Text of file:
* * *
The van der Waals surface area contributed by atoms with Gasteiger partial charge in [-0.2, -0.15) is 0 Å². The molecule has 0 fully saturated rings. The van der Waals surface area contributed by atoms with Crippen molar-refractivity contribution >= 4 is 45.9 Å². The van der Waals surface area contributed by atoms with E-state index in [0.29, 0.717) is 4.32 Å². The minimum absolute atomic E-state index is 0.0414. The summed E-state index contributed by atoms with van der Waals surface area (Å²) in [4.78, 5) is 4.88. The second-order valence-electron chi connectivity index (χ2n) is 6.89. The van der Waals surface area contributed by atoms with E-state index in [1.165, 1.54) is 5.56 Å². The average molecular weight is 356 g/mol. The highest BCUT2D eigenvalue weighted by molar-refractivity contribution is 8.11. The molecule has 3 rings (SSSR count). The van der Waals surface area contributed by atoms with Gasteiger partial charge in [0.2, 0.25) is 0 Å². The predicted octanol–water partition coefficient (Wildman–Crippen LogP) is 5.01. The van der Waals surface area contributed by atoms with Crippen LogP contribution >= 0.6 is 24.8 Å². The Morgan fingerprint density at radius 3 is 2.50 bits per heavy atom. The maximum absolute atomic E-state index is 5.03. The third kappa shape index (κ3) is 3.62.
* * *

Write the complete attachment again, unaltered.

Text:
The van der Waals surface area contributed by atoms with Gasteiger partial charge in [-0.2, -0.15) is 0 Å². The molecule has 0 fully saturated rings. The van der Waals surface area contributed by atoms with Crippen molar-refractivity contribution >= 4 is 45.9 Å². The van der Waals surface area contributed by atoms with E-state index in [0.29, 0.717) is 4.32 Å². The minimum absolute atomic E-state index is 0.0414. The summed E-state index contributed by atoms with van der Waals surface area (Å²) in [4.78, 5) is 4.88. The second-order valence-electron chi connectivity index (χ2n) is 6.89. The van der Waals surface area contributed by atoms with E-state index in [1.165, 1.54) is 5.56 Å². The average molecular weight is 356 g/mol. The highest BCUT2D eigenvalue weighted by molar-refractivity contribution is 8.11. The molecule has 3 rings (SSSR count). The van der Waals surface area contributed by atoms with Gasteiger partial charge in [0.2, 0.25) is 0 Å². The predicted octanol–water partition coefficient (Wildman–Crippen LogP) is 5.01. The van der Waals surface area contributed by atoms with Crippen LogP contribution >= 0.6 is 24.8 Å². The Morgan fingerprint density at radius 3 is 2.50 bits per heavy atom. The maximum absolute atomic E-state index is 5.03. The third kappa shape index (κ3) is 3.62.